Coun Ralph Pryke (Lib Dem, Burmantofts and Richmond Hill), voted for the incinerator when the council was in a Lib Dem – Conservative coalition. But he had evidently done his homework asking considered questions.

“In all the documentation I have seen,” said Coun Pryke, “I’ve not seen anything about any payment for the site. Is Veolia paying rent to LCC for use of this site, or are you buying it from the council, or is it in effect free land and that’s why you’ve chosen to build your facility here?”

Veolia said they'll be no smell and minimal amount of chemicals released into the atmosphere as everything is treated in-house. Photo:©knowyourleeds/veolia

John O’Sullivan, Project Director at Veolia said: “Because the facility is essentially paid for by the council, in discussion with the council’s procurement process, it seemed circular, shall we say, for us to pay for the site that in the end we would have to recover that money back from the council.”

Veolia have consistently pointed out that 200,000 tonnes of black-bin waste in Leeds currently goes to landfill and is financially and environmentally unsustainable.

Councillors now have to weigh up how this controversial plant affects residents against the commercial imperatives of burning waste.

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Final say on Leeds Incinerator?

Veolia will enter a 25 year contract next month to dispose of household waste. Photo©knowyourleeds

Veolia looks set to enter into a 25 year contract with Leeds City Council next month to burn Leeds’ household waste. With a £68.6 million Private Finance Initiative buffer, its estimated value is £550 million.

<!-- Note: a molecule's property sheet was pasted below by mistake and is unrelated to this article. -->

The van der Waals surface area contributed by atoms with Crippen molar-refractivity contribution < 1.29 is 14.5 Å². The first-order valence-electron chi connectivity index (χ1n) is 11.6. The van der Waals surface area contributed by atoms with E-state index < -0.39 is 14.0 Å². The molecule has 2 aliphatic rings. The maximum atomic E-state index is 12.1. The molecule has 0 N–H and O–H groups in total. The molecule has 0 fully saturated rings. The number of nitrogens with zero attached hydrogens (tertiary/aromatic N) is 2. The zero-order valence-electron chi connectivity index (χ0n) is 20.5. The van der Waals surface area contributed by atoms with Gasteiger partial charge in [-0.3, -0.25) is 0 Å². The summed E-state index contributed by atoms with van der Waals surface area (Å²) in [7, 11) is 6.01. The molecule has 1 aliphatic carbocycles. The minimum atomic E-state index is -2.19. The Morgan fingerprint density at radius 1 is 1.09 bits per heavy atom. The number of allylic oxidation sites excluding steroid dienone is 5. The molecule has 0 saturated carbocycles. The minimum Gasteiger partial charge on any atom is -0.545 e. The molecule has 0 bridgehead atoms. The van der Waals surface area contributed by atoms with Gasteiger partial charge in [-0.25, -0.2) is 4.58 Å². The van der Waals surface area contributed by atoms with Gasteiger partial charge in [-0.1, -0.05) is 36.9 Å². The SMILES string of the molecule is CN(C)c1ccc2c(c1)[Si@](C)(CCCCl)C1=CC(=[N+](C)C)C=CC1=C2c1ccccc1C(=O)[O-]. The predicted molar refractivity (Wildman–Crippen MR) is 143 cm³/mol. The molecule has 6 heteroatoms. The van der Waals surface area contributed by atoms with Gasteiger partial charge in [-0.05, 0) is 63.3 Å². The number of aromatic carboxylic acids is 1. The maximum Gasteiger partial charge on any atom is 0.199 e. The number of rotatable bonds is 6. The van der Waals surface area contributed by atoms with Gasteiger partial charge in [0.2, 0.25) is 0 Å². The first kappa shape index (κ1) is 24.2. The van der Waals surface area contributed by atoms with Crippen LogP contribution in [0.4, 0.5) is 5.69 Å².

The proposal for the incinerator based at the old car boot sale site in Cross Green Market wasn’t the biggest. But the capacity to burn 180,000 tonnes-a-year meets the council’s requirements.

As head of east Leeds community activist group COVEN, Sarah Covell is angry that councillors and Veolia haven’t done enough to address the resident’s concerns over the plans.

“They’re saying it’s a landmark building. It is. I doubt don’t that for a second. It’s a very beautiful building. It’s just in the wrong place with the wrong things inside it.”

Artist impression of new multi-million pound incinerator

She’s dismayed that a lack of political pluckiness can dismiss widespread concerns, even when something is opposed so openly.

A group of Labour councillors walked out of a vote last November which recommended the incinerator.

“It’s called predetermination,” said one of the absentees, Coun Ron Grahame (Lab, Burmantofts and Richmond Hill). “Predetermination just takes me out of reckoning altogether.

“I’m not allowed to predetermine the situation for the incinerator prior to it coming to the East Leeds plan meeting. That’s why I walked out. I didn’t give in to myself whatsoever.”

It also took Labour councillors: Mick Lyons (Temple Newsam), Katherine Mitchell (Temple Newsam) and Asghar Khan (Burmantofts and Richmond Hill) out of the reckoning.

According to the YEP, landfill taxes would cost the council £16m a year by 2013. “If we don’t deliver on the timescale mapped out we will put this council is financial jeopardy,” said Coun Mark Dobson (Lab: Garforth and Swillington), the council’s executive member for environmental services, reported the YEP.

“It’s definitely in the wrong site. It should have gone to the Aire Valley where it belongs,” said coun Grahame to knowyourleeds.

Councillors across the political spectrum have expressed concerns over incinerator plans. Coun David Blackburn (Greens, Farnley and Wortley) said at the time: “To go for incineration is the worst decision the council has made for years.”

While Coun Stewart Golton (Lib Dem, Rothwell) blogged: “Since taking power 18 months ago, the Labour Party have been very quiet on their waste policy. I assumed they were working hard on an alternative. Imagine my surprise that their alternative to an incinerator is…an incinerator!”

The proposed facility will create up to 300 jobs during the three-year construction period say Veolia and 45 permanent jobs.

“It’s not local people from East End Park who get the jobs. It’s not just we don’t want this in our ward. We want them [LCC] to look at other methods of residual waste disposal,” said Sarah Covell.